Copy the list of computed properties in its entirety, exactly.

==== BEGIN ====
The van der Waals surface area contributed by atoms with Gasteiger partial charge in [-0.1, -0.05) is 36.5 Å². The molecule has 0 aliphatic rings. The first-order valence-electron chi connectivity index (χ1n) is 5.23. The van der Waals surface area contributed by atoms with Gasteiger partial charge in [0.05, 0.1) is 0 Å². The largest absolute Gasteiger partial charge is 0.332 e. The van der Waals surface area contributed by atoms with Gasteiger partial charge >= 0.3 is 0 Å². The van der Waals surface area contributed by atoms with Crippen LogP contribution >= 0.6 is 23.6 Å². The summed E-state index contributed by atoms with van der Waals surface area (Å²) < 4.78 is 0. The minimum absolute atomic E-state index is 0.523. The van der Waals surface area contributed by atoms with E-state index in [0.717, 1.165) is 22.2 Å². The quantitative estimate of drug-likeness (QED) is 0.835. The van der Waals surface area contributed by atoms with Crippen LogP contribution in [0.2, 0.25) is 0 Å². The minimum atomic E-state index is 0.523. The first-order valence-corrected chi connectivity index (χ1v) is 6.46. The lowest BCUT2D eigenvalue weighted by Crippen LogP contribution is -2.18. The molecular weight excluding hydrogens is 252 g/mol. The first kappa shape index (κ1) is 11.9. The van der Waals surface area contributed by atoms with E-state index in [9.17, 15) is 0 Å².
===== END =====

The van der Waals surface area contributed by atoms with Gasteiger partial charge in [-0.1, -0.05) is 36.5 Å². The molecule has 0 aliphatic rings. The first-order valence-electron chi connectivity index (χ1n) is 5.23. The van der Waals surface area contributed by atoms with Gasteiger partial charge in [0.05, 0.1) is 0 Å². The largest absolute Gasteiger partial charge is 0.332 e. The van der Waals surface area contributed by atoms with Gasteiger partial charge >= 0.3 is 0 Å². The van der Waals surface area contributed by atoms with Crippen LogP contribution >= 0.6 is 23.6 Å². The summed E-state index contributed by atoms with van der Waals surface area (Å²) < 4.78 is 0. The minimum absolute atomic E-state index is 0.523. The van der Waals surface area contributed by atoms with E-state index in [0.717, 1.165) is 22.2 Å². The quantitative estimate of drug-likeness (QED) is 0.835. The van der Waals surface area contributed by atoms with Crippen LogP contribution in [0.2, 0.25) is 0 Å². The minimum atomic E-state index is 0.523. The first-order valence-corrected chi connectivity index (χ1v) is 6.46. The lowest BCUT2D eigenvalue weighted by Crippen LogP contribution is -2.18. The molecular weight excluding hydrogens is 252 g/mol. The first kappa shape index (κ1) is 11.9. The van der Waals surface area contributed by atoms with E-state index in [9.17, 15) is 0 Å².